Body & Glass   by Rodney Koeneke   Wave Books , 88 pages, April 3, 2018

Body & Glass

by Rodney Koeneke

Wave Books, 88 pages, April 3, 2018

 

Reviewed by tyler flynn dorholt

If I could construct poetry’s new fiefdom, I might assign Rodney Koeneke the role of Assonance Patrol; yet that wouldn’t allow his reach to extend the way it ought to, in the way that it does in Body & Glass. Though robust enough, Koeneke’s usage of assonance (which sneakily contains the correspondences within the book) is often only a minor peak in his topography of thought. His poetic applications are manifold and meticulous. The poems in this book refurbish old images and upholster new ideas, and as such they read like treatments, handlings, attempts to rake clarity out from the linguistic cosmos.    

Yet what is clarity, I imagine Koeneke asking, especially in our vast spectrum of human needs and desires. Is it available “while we play statistics / in the episteme’s census,” or is it the “green earth under snow,” or is clarity just the act of handling—treating—anything at all, anything as long as it is kept close to us, close because we need to reckon with our imaginings by groping the global into the local. Whatever clarity is, I speak of it because, as a reader, I find myself searching for it in Koeneke’s poems (and not in the kind of way a poet’s uncle might ask about meaning, cornering your during the holidays to say he doesn’t get your poems). At first, I thought I was being toyed with, that there is a relinquishing sequence in the flesh and sands (body and glass?) of this book that I arrived a second too late for; that the way some of the nouns in these poems either hide behind meaning, or flitter obsolete, estranged me; that I was brushed under the aim. But then the poems start to code themselves, or seep from their own codes, and the syntax that unsheathes such codes saves me from growing delusional in my sprint for clarity. I stop suffering the small stuff and find a speaker. Consider Koeneke’s “the new poetics,” here in its entirety: 

 

Snake, be quick—excuse of words

to make me sharp and want to write

waits in metaphor’s sleepless taunt.

People, use stones! Compose things

slow to weed sounds boys invent

from drone’s new lows. Saxifrage

in young stands lovers meet behind

nervous to dismiss significance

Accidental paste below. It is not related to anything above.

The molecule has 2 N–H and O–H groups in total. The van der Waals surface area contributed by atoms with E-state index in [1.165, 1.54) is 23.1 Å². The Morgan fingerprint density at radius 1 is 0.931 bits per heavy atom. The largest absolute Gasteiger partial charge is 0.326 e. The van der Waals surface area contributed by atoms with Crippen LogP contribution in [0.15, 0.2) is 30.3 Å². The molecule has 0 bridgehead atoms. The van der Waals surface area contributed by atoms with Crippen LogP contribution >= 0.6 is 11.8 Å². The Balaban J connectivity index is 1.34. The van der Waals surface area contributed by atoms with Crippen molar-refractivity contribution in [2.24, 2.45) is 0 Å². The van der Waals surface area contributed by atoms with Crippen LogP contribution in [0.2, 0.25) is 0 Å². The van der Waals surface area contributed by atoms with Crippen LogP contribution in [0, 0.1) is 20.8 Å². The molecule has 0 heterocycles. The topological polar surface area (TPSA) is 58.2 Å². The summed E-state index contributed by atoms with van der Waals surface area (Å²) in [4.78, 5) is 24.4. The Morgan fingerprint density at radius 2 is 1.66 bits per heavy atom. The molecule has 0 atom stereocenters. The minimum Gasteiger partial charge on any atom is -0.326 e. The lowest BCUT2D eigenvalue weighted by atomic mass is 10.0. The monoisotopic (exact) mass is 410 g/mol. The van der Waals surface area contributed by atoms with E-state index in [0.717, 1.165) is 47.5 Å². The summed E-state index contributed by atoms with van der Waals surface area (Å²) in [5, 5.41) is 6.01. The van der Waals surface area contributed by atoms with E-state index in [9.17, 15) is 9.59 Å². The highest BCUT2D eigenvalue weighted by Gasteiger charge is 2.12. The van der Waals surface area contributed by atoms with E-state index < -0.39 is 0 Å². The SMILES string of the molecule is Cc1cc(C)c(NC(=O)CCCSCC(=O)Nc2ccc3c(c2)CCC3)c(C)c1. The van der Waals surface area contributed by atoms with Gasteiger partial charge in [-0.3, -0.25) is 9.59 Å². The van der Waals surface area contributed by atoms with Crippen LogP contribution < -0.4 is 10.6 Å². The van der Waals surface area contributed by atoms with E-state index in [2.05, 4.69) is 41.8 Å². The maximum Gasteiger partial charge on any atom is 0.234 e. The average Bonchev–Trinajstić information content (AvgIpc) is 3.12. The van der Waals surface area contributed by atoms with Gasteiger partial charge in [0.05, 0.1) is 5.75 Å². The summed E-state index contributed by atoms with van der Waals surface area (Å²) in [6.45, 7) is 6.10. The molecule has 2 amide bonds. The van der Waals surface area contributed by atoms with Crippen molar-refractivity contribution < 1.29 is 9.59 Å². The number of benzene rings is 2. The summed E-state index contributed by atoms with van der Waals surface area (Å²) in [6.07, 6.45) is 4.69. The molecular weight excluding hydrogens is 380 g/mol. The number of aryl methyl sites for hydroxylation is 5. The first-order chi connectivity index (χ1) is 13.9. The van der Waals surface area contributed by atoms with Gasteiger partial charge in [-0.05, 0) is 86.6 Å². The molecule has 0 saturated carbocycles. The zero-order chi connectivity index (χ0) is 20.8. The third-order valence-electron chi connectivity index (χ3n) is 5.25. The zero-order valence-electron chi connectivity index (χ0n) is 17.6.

Ur-names meeting Ur-things

in the flowers, bees reconciling workers

to their combs. Quiet, writing

don’t strike ideas I let be composed

but through that flow of breath that is not

my breath, split ore from rock

that’s not my ore, my rock. 

 

Arriving just more than halfway through Body & Glass, this poem brings it—clarity—all back home. A poem that whispers “hear me out here, this is what’s going on.” The poem is a treatment in how it takes up defining itself while also rescinding its own involvement in such defining. We use words to sharpen ourselves but writing—putting the words in, down, out—mystifies the composure of our own thinking, and in coming to be, writing—even speaking—is tortured by its proximity to the images and voices encircling it. The poem calls our attention to thought as a disjoined journey, one where we actually have to let thought be composed and not impede or circumvent it by speaking out of it before it becomes what it can be, something pure in the breath of a being. Yet even as I delve into this take, I know I am being gusted aback by the uncertainty of the speaker. Even the title of the book—which is Body & Glass, not Body AS or Body IN Glass—asks us to think of the vessel which contains the thinking and speaking (body) before the thinking and speaking get reflected (glass); “the new poetics” enacts the ways in which glass reflects us back to ourselves and our reflection through it is distortion. It is “the new poetics” because it is a poem coming back around to trying to figure out what the poet, and the poem are doing, fully aware this is nothing new, that nothing is new in poetics, that poems like Koeneke’s simply amplify a portion of the spectrum. My inner ear wants me to speak of this as if it’s some attempt at tuning in to glossolalia, but I won’t go that far, as even Koeneke, when he does go far—and he does, especially in cajoling landmarks and distant places—remains pinned down to a reference’s tangibility, or to a noun: